What I resent, and what I see more and more of in the future, is the growing cultural expectation that that’s all we’re all interested in – or at least all we’re going to get, regardless of interest. You (and now I am not using the royal “you”) say the future economics aren’t there for today’s performance vehicles; I’m not sure I buy that – in fact, I’m pretty sure I don’t – but let’s say for argument’s sake that I do. Even if that is in fact the case, I think some of the 21st century’s vast technological might should be directed toward fixing the future economics of high-performance motoring. This is as opposed to the current development strategy, which seems to be almost entirely geared toward cowering before said economics instead.

  • Tom

    I actually think those economics are here, certainly the signs are visible:

    1) SUVs and Hummers aren’t moving off new car lots like they used to.

    2) Priuses are back order for 2 or more months.

    3) Sharp increase in people trying to trade in less fuel efficient models. One car dealer says he deducts $200 off trade ins each time a barrel of oil increases by $1.

    4) Ebay now lists more than a hundred town cars an limosines from companies trying to lighten their fleet, when there are typically on about 10 or so at anyone time.

    Some of these may be knee jerk reactions, I’m sure. But if oil and gas prices continue to climb (though oil may slip back to under $100 a barrel by the end of the year), demand for fuel effiecent vehicles will increase. The big car manufacturers will have to retool or face even more losses.

    The car companies will still produce high performance vehicles, as I first said. They always have, regardless of what their “bread and butter” models were. But producing fewer for lack of demand will make them even more expensive. There has always been a demand for such vehicles, although it may become more a niche market as fewer people will be able to afford them.

  • Gryphon

    Well, the SUV craze was ridiculous and faddish from day one. The bulk of the million and one types available today are poorly engineered garbage, not anywhere near capable enough to be of any actual use offroad, but carrying just enough slapped-on pseudo-truck pretention to be worthless as cars too. The few people who actually have some use for that kind of vehicle are still buying the same utilitarian models they’ve always bought; most of the rest of that bloated market segment is just trash, the automotive equivalent of costume jewelry.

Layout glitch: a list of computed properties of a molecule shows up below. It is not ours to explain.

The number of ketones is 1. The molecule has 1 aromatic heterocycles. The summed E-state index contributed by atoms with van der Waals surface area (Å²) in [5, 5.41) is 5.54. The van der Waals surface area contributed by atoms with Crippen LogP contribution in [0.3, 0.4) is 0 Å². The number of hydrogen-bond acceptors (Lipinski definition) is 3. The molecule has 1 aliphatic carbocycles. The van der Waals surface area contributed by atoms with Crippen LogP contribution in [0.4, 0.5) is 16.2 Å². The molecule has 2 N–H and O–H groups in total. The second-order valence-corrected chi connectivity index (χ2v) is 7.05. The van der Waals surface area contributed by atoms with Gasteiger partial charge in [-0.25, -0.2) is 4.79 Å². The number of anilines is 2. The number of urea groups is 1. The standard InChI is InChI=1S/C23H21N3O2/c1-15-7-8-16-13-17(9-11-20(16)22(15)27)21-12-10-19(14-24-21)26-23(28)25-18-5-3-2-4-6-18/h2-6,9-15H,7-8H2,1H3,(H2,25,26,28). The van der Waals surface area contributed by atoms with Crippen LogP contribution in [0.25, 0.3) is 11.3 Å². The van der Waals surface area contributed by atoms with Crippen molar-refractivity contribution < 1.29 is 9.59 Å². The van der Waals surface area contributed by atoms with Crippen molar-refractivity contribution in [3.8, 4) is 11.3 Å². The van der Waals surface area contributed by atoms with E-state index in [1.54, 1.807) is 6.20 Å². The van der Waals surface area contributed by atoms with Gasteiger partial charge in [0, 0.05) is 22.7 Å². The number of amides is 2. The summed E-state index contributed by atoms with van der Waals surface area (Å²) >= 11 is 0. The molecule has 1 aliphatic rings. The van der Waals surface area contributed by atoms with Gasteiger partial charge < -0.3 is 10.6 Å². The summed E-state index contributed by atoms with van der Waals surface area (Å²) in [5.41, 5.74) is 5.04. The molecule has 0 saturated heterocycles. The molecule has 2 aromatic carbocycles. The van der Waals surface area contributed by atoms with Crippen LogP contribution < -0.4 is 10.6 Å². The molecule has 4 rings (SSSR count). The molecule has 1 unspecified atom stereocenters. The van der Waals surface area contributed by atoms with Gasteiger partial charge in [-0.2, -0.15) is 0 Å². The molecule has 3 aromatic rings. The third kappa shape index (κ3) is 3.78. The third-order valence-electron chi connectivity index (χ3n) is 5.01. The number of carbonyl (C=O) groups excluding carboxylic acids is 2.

The thing is, the Prius craze is also ridiculous and faddish. It’s a terrible car that’s selling like hotcakes because people think buying one makes them virtuous and good, when in fact it just makes them exactly the same sort of marketing-guff-believing herd-followers as the people who thought a Hummer would make them manly. It doesn’t get anything like the magical fuel mileage the manufacturers tout, it’s got more things on it to go wrong than a normal car, it’s a technological dead end, and its safety record is, to put it charitably, uninspiring. Driving a Prius is an ostentatious announcement that you’re nobly enduring a lousy car in order to be ecologically conscious and supportive of alternative technologies when it is, in fact, neither. If the bulk of SUVs are costume jewelry, the Prius is an Armani hairshirt.

    (What I find really hilarious, though, are the new vehicles that are hitting showrooms lately which pander to both fads at the same time. These supposed hybrid SUVs – I mean, seriously? Who does anybody think they’re fooling with those?)

    As for point 3, I think what you have there is a car dealer having found a creative new way to screw people on trade-in. This is not exactly film-at-11 territory. :)

    Still, you do have a point. I don’t think the situation is anywhere near as dire as we’re being told, but in a way, that’s what annoys me. The SUV thing needed to die anyway, simply because it was stupid, but that’s no reason to let it take down other segments with it. And no, I don’t believe that the really high-performance automobile will ever completely disappear, but then, I’m not really concerned about the very far right-hand end of the bell curve.

    What worries me is the contraction of the middle of the market. If the trend continues as it’s going now, we’ll end up with a world where there are basically three kinds of cars: ultra-expensive, super-high-end sports cars; ultra-expensive, super-high-end luxury cars; and slow, boring crap. And I just don’t see the need for it. I can’t accept that we’ve come this far as a technological society just to relegate one of our best inventions to the status of “dull plastic box for going to the supermarket in” for the bulk of the population.